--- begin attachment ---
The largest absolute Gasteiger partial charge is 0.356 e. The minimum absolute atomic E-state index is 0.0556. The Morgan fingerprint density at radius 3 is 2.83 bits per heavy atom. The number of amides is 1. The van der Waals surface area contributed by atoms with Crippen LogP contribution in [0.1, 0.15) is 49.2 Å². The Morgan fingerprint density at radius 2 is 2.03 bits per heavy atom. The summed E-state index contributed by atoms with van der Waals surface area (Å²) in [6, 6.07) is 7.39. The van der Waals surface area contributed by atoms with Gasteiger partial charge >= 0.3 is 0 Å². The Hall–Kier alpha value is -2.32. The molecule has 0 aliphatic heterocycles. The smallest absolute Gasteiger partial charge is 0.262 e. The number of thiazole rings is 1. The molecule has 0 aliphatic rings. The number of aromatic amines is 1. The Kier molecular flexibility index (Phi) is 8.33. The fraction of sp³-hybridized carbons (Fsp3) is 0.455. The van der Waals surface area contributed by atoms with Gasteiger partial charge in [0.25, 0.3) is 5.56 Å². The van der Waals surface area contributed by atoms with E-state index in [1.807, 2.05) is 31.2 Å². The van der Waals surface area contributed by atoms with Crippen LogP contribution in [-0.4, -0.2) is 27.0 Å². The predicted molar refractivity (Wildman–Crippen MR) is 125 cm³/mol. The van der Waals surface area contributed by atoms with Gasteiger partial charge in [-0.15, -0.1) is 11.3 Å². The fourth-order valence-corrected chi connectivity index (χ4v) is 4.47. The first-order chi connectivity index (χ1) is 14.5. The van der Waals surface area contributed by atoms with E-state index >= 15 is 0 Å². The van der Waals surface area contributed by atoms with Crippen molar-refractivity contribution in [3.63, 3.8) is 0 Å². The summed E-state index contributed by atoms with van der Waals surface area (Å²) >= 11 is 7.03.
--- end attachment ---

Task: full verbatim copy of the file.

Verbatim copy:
The largest absolute Gasteiger partial charge is 0.356 e. The minimum absolute atomic E-state index is 0.0556. The Morgan fingerprint density at radius 3 is 2.83 bits per heavy atom. The number of amides is 1. The van der Waals surface area contributed by atoms with Crippen LogP contribution in [0.1, 0.15) is 49.2 Å². The Morgan fingerprint density at radius 2 is 2.03 bits per heavy atom. The summed E-state index contributed by atoms with van der Waals surface area (Å²) in [6, 6.07) is 7.39. The van der Waals surface area contributed by atoms with Gasteiger partial charge >= 0.3 is 0 Å². The Hall–Kier alpha value is -2.32. The molecule has 0 aliphatic heterocycles. The smallest absolute Gasteiger partial charge is 0.262 e. The number of thiazole rings is 1. The molecule has 0 aliphatic rings. The number of aromatic amines is 1. The Kier molecular flexibility index (Phi) is 8.33. The fraction of sp³-hybridized carbons (Fsp3) is 0.455. The van der Waals surface area contributed by atoms with Gasteiger partial charge in [0.25, 0.3) is 5.56 Å². The van der Waals surface area contributed by atoms with E-state index in [1.807, 2.05) is 31.2 Å². The van der Waals surface area contributed by atoms with Crippen LogP contribution in [-0.4, -0.2) is 27.0 Å². The predicted molar refractivity (Wildman–Crippen MR) is 125 cm³/mol. The van der Waals surface area contributed by atoms with Gasteiger partial charge in [-0.15, -0.1) is 11.3 Å². The fourth-order valence-corrected chi connectivity index (χ4v) is 4.47. The first-order chi connectivity index (χ1) is 14.5. The van der Waals surface area contributed by atoms with E-state index >= 15 is 0 Å². The van der Waals surface area contributed by atoms with Crippen molar-refractivity contribution in [3.63, 3.8) is 0 Å². The summed E-state index contributed by atoms with van der Waals surface area (Å²) >= 11 is 7.03.